HIROSHIMA - At 8:15, the hour when on August 6, 1945, the bomb was dropped by American aircraft B-29 Enola Gay, have echoed the tolling of a bell, while tens of thousands of survivors, children and diplomats have observed minute of silence. Representatives from 74 nations took part, along with about 55 thousand people to celebrate the 65th anniversary of the atomic bombs that destroyed the Japanese cities of Hiroshima,
August 6, 1945, and Nagasaki three days later. For the first time a U.S. diplomat present at the ceremonies, the U.S. ambassador in Tokyo John Roos, and UN Secretary General Ban Ki-moon. Even France and Britain, U.S. allies during the Second World War, they sent their diplomats. A minute's silence was observed at 8.15 am local (1 .15 in Italy), the precise moment when the bomb explodes over Hiroshima causing effects HISTORY - The atomic bombing of Hiroshima took place on August 6, 1945. Three days later Nagasaki was hit. Nobody has managed to give an exact number of victims in the two cities that were annihilated, we are talking about over 200 thousand deaths in both the months immediately following. Also immeasurable damage - physical, psychological, social - complained about the "hibakusha", ie people who were exposed to radiation of the bombing in the two cities. On August 15, 1945 Japan surrendered, but historians are still divided on the assessment of need to use weapons of that type.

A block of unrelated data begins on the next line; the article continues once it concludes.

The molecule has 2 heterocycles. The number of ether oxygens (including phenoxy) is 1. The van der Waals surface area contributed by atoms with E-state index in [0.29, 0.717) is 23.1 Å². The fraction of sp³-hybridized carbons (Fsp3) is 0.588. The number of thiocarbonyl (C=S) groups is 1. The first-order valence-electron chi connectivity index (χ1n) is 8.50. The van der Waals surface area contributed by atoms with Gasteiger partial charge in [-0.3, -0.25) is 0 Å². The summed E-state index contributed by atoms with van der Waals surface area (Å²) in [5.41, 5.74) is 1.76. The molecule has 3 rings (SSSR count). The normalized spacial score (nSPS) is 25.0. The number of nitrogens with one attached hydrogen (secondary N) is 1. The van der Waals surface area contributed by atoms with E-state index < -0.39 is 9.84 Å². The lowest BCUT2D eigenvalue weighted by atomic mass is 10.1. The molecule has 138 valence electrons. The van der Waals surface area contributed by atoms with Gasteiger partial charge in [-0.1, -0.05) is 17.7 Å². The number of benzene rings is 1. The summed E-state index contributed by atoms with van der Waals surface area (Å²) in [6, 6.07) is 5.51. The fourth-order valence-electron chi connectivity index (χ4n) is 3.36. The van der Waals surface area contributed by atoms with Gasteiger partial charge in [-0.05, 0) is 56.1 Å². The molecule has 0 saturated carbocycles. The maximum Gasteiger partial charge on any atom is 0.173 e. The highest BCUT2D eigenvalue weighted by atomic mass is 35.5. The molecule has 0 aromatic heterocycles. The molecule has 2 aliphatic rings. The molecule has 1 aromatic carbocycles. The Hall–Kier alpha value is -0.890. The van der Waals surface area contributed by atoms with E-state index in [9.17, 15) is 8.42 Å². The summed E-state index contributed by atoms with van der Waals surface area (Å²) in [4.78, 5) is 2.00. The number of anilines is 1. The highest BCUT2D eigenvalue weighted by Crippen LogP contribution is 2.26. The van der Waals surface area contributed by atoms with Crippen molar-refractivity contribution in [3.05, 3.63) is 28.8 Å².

The United States has never officially made any step back on that choice. Never in the postwar period until today, a serving Member of the U.S. took part in the commemorations. And the atomic bomb on display at the Smithsonian Institute has resulted in heavy controversy in Japan. But with the victory of Democrats in the last presidential inauguration of a new diplomatic style by the White House Barack Obama, things are changing fast. Two years ago, the Speaker of the House of Representatives, was the first institutional representative to visit the Peace Memorial in Hiroshima. Today, the U.S. ambassador in Tokyo John Roos was the first official U.S. government representative to the commemoration of Hiroshima.